You may call that "appeal to authority," but from my perspective it is intellectual due diligence. I started with the arguments and then decided to give Dothout a second chance. What I discovered is that he is in no way an expert on this stuff and has not published anything serious on the topic at all. My initial impression was therefore further substantiated.

What you write in your final paragraph, for instance, the notion that Coyne leaves no basis for altruism, is old hat. Dothout and you argue that point frequently but it completely discounts the altruism that exists among all social animals. What are we to do? Ignore the vast body of work on those topics and treat Dothout as if he is the first person to consider them? My foray into his background indicates there probably isn't much point giving him the benefit of that doubt.

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Posted by: Henry Bemis ( )
Date: September 16, 2019 08:52AM

Well, that is a mischaracterization of how I address these things.

COMMON: Sorry, but you just demonstrated how you address "these things." You look at an argument and rather than considering it on the merits, you consider the credentials of who wrote it and judge it accordingly. That is precisely what you did here. And what is shocking is that you do not even realize it.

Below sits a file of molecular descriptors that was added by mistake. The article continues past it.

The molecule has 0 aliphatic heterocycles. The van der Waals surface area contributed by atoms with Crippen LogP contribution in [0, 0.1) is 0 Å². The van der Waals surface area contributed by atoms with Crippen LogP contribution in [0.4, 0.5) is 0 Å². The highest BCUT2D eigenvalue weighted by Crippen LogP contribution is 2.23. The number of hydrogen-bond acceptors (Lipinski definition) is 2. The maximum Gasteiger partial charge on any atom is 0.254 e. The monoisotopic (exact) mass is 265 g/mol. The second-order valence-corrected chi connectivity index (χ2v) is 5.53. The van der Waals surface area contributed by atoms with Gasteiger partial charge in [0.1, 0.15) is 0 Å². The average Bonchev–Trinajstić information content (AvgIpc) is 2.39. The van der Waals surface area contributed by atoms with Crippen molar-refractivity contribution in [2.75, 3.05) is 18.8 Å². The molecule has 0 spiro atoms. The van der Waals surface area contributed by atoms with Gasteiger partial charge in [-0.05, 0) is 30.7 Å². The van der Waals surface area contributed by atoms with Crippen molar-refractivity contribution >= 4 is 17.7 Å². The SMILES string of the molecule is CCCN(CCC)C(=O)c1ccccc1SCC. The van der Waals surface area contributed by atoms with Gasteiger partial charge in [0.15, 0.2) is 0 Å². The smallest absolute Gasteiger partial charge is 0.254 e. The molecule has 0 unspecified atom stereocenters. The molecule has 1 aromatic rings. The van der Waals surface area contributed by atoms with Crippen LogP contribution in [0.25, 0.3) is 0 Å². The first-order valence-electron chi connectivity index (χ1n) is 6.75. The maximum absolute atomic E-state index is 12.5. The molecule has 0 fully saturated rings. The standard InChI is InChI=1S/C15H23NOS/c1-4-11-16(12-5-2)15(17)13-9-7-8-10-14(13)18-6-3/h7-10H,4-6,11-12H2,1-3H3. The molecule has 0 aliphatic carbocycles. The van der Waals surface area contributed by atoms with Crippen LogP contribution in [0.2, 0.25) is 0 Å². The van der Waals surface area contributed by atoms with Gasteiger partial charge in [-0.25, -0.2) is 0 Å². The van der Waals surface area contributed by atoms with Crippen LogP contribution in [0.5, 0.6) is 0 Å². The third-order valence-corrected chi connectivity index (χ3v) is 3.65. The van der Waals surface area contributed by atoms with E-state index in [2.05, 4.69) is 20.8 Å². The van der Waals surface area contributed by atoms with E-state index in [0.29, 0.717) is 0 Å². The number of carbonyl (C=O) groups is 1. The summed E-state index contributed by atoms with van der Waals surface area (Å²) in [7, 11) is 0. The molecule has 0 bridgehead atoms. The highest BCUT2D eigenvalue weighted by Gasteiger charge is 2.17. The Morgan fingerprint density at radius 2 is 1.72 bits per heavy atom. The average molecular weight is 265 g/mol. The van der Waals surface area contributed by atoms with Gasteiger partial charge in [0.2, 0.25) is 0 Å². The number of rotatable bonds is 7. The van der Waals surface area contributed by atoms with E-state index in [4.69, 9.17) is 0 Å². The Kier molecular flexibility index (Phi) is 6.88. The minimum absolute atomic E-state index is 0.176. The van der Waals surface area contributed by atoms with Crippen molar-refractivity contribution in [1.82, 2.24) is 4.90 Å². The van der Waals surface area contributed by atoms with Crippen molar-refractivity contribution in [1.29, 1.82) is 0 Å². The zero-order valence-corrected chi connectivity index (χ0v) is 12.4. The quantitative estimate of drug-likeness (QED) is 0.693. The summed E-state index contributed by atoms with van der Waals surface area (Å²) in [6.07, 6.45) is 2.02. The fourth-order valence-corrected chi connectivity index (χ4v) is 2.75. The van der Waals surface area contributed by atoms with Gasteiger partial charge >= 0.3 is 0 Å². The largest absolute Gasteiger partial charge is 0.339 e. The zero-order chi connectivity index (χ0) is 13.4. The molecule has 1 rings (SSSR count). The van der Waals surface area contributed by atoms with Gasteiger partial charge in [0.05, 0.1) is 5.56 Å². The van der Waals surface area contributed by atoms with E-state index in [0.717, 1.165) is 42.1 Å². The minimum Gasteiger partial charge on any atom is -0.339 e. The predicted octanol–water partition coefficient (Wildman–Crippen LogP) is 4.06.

________________________________

What happened is I read the article. I saw some remarkably facile arguments and some bizarre digressions like the one on epistemology (criticism of what was effectively Nietzsche's analysis of ontology and epistemology) and thought why would Henry would provide it.

COMMENT: What are you talking about? Tell me what he said and why it was wrong. And while you are focusing on every little criticism you can find about Dothout, why are you not responding to the substance of Dothout's criticism of Coyne, which is what the article is about. The reason you give him a free pass is because he has credentials--and *that" is your main focus of interest. (After all, consider the need you felt to provide a laundry list of his publications. The fact that you would provide such a list says it all about where your focus is!)
____________________________________

So I thought there must be something that, on first pass, I had missed. At that point I went to see who Coyne and Dothout are, which is a good way to see both their perspectives and their ability to address the questions in debate. I did that and quickly realized why Dothout was presenting arguments that appeared so unimaginative.

COMMENT: This is absurd. The reality is that you did not like what Dothout was saying, so you tried to figure out a way to dismiss it while avoiding the substance of the argument, which you are still avoiding.
_________________________________

You may call that "appeal to authority," but from my perspective it is intellectual due diligence. I started with the arguments and then decided to give Dothout a second chance. What I discovered is that he is in no way an expert on this stuff and has not published anything serious on the topic at all. My initial impression was therefore further substantiated.

COMMENT: You can call it what you want. But your whole exchange here is a classic, text book, use of the ad hominem fallacy. Pure and simple.